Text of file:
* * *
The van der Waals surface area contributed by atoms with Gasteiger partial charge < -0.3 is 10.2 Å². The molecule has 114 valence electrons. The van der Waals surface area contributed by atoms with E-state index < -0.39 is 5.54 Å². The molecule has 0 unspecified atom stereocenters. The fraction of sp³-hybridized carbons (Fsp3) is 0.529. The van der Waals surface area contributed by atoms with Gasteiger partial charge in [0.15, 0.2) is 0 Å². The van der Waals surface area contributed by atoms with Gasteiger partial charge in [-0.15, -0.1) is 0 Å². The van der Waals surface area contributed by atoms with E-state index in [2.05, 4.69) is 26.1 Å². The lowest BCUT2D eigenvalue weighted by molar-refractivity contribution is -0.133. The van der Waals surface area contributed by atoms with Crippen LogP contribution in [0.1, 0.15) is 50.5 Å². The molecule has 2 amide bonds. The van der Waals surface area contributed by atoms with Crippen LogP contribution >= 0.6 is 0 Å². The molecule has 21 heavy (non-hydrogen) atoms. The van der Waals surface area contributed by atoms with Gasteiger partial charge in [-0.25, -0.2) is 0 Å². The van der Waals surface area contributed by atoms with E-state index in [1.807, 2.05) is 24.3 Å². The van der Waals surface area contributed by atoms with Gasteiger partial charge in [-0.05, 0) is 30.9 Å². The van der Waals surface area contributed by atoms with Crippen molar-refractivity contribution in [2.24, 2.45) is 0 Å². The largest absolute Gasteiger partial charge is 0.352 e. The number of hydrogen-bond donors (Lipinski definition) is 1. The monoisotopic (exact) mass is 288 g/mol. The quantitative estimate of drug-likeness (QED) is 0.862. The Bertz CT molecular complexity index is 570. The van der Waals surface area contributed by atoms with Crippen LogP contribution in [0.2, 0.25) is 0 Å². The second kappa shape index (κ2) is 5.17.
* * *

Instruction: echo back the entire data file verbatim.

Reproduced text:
The van der Waals surface area contributed by atoms with Gasteiger partial charge < -0.3 is 10.2 Å². The molecule has 114 valence electrons. The van der Waals surface area contributed by atoms with E-state index < -0.39 is 5.54 Å². The molecule has 0 unspecified atom stereocenters. The fraction of sp³-hybridized carbons (Fsp3) is 0.529. The van der Waals surface area contributed by atoms with Gasteiger partial charge in [0.15, 0.2) is 0 Å². The van der Waals surface area contributed by atoms with Gasteiger partial charge in [-0.15, -0.1) is 0 Å². The van der Waals surface area contributed by atoms with E-state index in [2.05, 4.69) is 26.1 Å². The lowest BCUT2D eigenvalue weighted by molar-refractivity contribution is -0.133. The van der Waals surface area contributed by atoms with Crippen LogP contribution in [0.1, 0.15) is 50.5 Å². The molecule has 2 amide bonds. The van der Waals surface area contributed by atoms with Crippen LogP contribution >= 0.6 is 0 Å². The molecule has 21 heavy (non-hydrogen) atoms. The van der Waals surface area contributed by atoms with Gasteiger partial charge in [-0.25, -0.2) is 0 Å². The van der Waals surface area contributed by atoms with E-state index in [1.807, 2.05) is 24.3 Å². The van der Waals surface area contributed by atoms with Gasteiger partial charge in [-0.05, 0) is 30.9 Å². The van der Waals surface area contributed by atoms with Crippen molar-refractivity contribution in [2.24, 2.45) is 0 Å². The largest absolute Gasteiger partial charge is 0.352 e. The number of hydrogen-bond donors (Lipinski definition) is 1. The monoisotopic (exact) mass is 288 g/mol. The quantitative estimate of drug-likeness (QED) is 0.862. The Bertz CT molecular complexity index is 570. The van der Waals surface area contributed by atoms with Crippen LogP contribution in [0.2, 0.25) is 0 Å². The second kappa shape index (κ2) is 5.17.